The PI3K/Akt/mTOR pathway is a key regulatory pathway for tumor growth and survival, and agents such as everolimus, temsirolimus and BEZ 235 are being evaluated in clinical trials for TNBC. Novel drugs targeting other biological pathways including tigatuzumab (mAb targeting TRAIL-R2/DR-5), P276 00 (HIF-1 inhibitor) and foretinib (dual c-Met/VEGF inhibitor) are being tested in ongoing studies. More recently, the expression of the AR in triple-negative tumors has prompted the evaluation of drugs such as bicalutamide (an antiandrogen) in clinical trials for AR-positive, estrogen receptor/progestrone receptor-negative breast cancer with encouraging preliminary results [67]. With the recent approval of the AR inhibitor enzalutamide in prostate cancer, new studies evaluating this agent in breast cancer are being planned. Table 2 lists some ongoing studies with select targeted agents in TNBC.

Table 2-a

Table 2-a

Table 2-b

Table 2-b

Exploiting epigenetic modifications in tumor cells is another novel approach to treating TNBC. A recent study [68] on whole genome methylation analysis noted that TNBCs have a methylation pattern distinct from hormone receptor-positive breast cancer. In further support of this, the Cancer Genome Atlas Network's research using DNA methylation arrays in primary breast tumors showed that basal-like mRNA breast cancer subtype exhibited the lowest level of methylation [1]. Preliminary evidence of BRCA1 inactivation by promoter methylation was reported supporting the hypothesis that epigenetic silencing may drive tumor progression towards BLBC [69]. Panobinostat, an epigenetic modifier inhibiting histone deacetylase (HDAC), was shown to inhibit the growth of TNBC cell lines and decrease tumorigenesis in vivo [70]. Thus, the use of methylation or acetylation inhibitors in TNBC may lead to reactivation of genes in the endocrine pathway resulting in subsequent sensitivity to hormonal therapies. This approach has been validated by the demonstration of the re-expression of estrogen receptor and progesterone receptor in TNBC after treatment with LBH589 (panobinostat) and decitabine, a hypomethylating agent [71]. Entinostat, a novel class I specific HDAC inhibitor, which has already demonstrated benefit in postmenopausal hormone receptor-positive MBC progressing on an aromatase inhibitor, is also being evaluated in the treatment of TNBC (D.A. Yardley, R.R. Ismail-Khan, B. Melichar, et al., in preparation).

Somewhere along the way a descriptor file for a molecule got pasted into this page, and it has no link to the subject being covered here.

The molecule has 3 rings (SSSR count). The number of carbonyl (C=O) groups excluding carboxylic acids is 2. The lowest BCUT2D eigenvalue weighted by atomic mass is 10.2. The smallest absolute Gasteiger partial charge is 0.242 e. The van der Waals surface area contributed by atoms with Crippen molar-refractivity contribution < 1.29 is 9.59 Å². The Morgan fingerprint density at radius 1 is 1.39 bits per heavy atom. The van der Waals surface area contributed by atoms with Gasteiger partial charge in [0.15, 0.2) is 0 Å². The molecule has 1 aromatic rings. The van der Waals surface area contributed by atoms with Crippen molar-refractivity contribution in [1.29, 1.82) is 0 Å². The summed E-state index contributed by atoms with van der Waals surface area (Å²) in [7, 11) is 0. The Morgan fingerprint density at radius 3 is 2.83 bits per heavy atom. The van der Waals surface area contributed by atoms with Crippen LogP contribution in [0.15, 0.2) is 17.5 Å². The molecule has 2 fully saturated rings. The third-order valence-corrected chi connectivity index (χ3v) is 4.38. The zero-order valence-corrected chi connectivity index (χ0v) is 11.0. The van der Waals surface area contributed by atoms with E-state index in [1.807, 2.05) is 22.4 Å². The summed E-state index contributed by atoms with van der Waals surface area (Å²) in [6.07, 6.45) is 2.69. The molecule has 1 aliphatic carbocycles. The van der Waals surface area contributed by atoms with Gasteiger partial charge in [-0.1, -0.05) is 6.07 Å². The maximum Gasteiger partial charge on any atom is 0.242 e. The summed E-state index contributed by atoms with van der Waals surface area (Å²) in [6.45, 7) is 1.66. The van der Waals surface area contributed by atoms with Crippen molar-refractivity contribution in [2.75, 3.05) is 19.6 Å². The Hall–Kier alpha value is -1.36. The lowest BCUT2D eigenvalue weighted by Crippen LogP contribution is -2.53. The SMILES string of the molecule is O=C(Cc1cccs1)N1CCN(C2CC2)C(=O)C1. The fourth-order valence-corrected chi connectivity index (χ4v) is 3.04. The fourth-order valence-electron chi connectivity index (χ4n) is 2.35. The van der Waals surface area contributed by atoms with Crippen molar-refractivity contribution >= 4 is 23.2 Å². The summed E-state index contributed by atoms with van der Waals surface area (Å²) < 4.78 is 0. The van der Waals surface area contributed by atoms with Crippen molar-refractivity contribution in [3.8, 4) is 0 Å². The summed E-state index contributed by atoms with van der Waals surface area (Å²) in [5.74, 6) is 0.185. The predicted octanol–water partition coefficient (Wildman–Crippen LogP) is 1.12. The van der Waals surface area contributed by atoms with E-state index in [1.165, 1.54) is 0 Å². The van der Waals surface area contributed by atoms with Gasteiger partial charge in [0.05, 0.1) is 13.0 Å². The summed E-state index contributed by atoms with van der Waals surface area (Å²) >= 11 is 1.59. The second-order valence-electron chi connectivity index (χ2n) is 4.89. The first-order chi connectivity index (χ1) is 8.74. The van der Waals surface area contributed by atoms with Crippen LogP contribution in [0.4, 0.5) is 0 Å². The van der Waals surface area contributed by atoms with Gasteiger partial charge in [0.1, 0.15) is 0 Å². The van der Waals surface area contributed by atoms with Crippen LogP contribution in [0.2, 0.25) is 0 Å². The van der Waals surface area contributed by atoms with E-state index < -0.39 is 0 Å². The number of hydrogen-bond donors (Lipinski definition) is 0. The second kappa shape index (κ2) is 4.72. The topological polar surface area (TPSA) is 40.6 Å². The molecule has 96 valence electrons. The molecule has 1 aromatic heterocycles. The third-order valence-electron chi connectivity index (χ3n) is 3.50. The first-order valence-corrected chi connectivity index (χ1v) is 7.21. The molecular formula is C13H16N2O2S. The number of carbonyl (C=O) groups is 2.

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TNBC remains a heterogeneous disease currently defined by clinical assays demonstrating the lack of estrogen receptor, progesterone receptor and HER2 expression in the tumor. Molecularly, the majority of TNBC segregate out with the basal-like and Claudin-low molecular subtypes. TNBC is chemosensitive, and at present, treatment is limited to cytotoxic compounds with third-generation chemotherapy regimens being quite effective in early-stage disease. Regardless, the prognosis is poor and based on the usual variables of tumor size and grade, as well as the degree of nodal involvement. PARP inhibitors remain promising in targeting BRCA mutant tumors, although their role in TNBC remains unclear. Shared ‘BRCAness’ characteristics such as high tumor grade, mitotic indices and chromosomal instability in sporadic TNBC and BLBC may open the door to other potential targets. Although VEGF expression is the highest in TNBC, bevacizumab trials have demonstrated conflicting results. Addressing the heterogeneity of TNBC and targeting its molecularly defined distinct groups will be necessary to impact outcomes for this disease.

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Conflicts of interest

The authors have no conflicts of interest to declare.

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Papers of particular interest, published within the annual period of review, have been highlighted as:

  • ▪ of special interest
  • ▪▪ of outstanding interest

Additional references related to this topic can also be found in the Current World Literature section in this issue (pp. 85–86).

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This study showed that iniparib failed to inhibit PARP in vitro and hence caution should be exercised while interpreting the clinical significance of its efficacy and mechanism of action.

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The publication demonstrated that iniparib is not a true PARP inhibitor such as olaparib, indicating that the clinical results obtained with iniparib may not be extrapolated across all PARP inhibitors and vice versa.

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antiangiogenesis; basal-like breast cancer; polyadenosine diphosphate-ribose polymerase; targeted therapies; triple-negative breast cancer